Chance the Rapper, Google team to bring computer science to Chicago public schools

Google is teaming up with Chance the Rapper to bring computer science education to Chicago's public schools.

The Internet giant's philanthropic arm is giving $1 million to Chance the Rapper's SocialWorks organization and $500,000 to the schools. Chicago is the first national school district to mandate computer for all students.

Chance the Rapper made a surprise appearance at Adam Clayton Powell Jr. Academy on Wednesday where fifth-grade students were working on a coding activity with Google employees as a part of Computer Science Education Week.

The performer, a Chicago native whose real name is Chancelor Jonathan Bennett, is the latest to join a growing national effort to put computers and computer skills in the hands of boys and girls from all racial, ethnic and socioeconomic backgrounds. Computer science skills such as analytical thinking and creative problem solving are critical for young people who will be hunting for jobs in an increasingly automated society.

Chance the Rapper was educated in the public schools and has been vocal during the funding crisis for the school system, which is the nation's third largest and serves more than 400,000 students. The mission of SocialWorks, an organization he helped create, is to empower youth.

Coding classes are popping up in high schools and in lower grades across the country. And those classes may have the potential to address unequal access to computer science education.

Research conducted by Google shows that black students are less likely to have computer in school and are less likely to use computers at home even though they are 1.5 times more interested in studying computer science than their white peers. Black and Hispanic students are less likely than white students to use computers at home, too. Some 58% of black and 50% of Hispanic students say they use a computer at least most days at home compared with 68% of , Google found.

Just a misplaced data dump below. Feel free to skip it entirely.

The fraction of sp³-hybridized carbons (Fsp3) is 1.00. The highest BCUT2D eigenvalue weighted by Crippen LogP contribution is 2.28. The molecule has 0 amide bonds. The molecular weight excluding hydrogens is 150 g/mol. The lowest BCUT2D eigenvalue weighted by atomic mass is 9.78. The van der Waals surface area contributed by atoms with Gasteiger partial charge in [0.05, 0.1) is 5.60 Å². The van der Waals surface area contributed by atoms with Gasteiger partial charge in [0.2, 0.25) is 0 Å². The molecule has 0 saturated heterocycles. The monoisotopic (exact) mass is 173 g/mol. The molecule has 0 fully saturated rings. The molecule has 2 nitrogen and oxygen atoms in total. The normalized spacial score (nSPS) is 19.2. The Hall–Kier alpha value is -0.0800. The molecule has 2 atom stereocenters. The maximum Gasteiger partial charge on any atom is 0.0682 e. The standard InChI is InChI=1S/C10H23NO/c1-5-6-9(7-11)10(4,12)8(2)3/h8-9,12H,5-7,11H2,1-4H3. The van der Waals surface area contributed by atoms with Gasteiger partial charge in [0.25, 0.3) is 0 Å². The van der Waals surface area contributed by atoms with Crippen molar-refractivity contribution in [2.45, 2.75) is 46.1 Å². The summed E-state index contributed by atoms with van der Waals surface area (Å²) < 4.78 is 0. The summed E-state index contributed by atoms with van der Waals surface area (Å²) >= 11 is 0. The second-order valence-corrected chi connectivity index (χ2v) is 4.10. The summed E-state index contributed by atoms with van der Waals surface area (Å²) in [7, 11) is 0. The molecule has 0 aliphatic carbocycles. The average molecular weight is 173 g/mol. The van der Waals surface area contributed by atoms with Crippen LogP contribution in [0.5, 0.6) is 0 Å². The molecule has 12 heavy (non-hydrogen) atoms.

And, even as more kids study computer science, too few of them are African American, Latinos or women. That's reflected in the lopsided demographics of the technology industry.

Google, which three years ago pledged to close the race and gender gap to make its workforce better reflect the panoply of people it serves around the globe, is still overwhelmingly male and employs very few African Americans and Hispanics. Tensions over that diversity drive are running high at Google, which recently fired an employee who wrote an internal memo suggesting men are better suited for tech jobs than women.

Justin Steele, principal with, says the grant will bring computer science and arts curriculum to Chicago classrooms. David Drummond, Alphabet's of corporate development, the Google parent company's most prominent African-American executive, was on hand to make the funding announcement.

"There's so much talent and creativity in the communities that these schools serve—and Chance The Rapper embodies what can happen when that creativity is unleashed," Steele said. "With exposure to , students can use technology to turn their creative passions—whether that's art, writing, music or something else—into something bigger."

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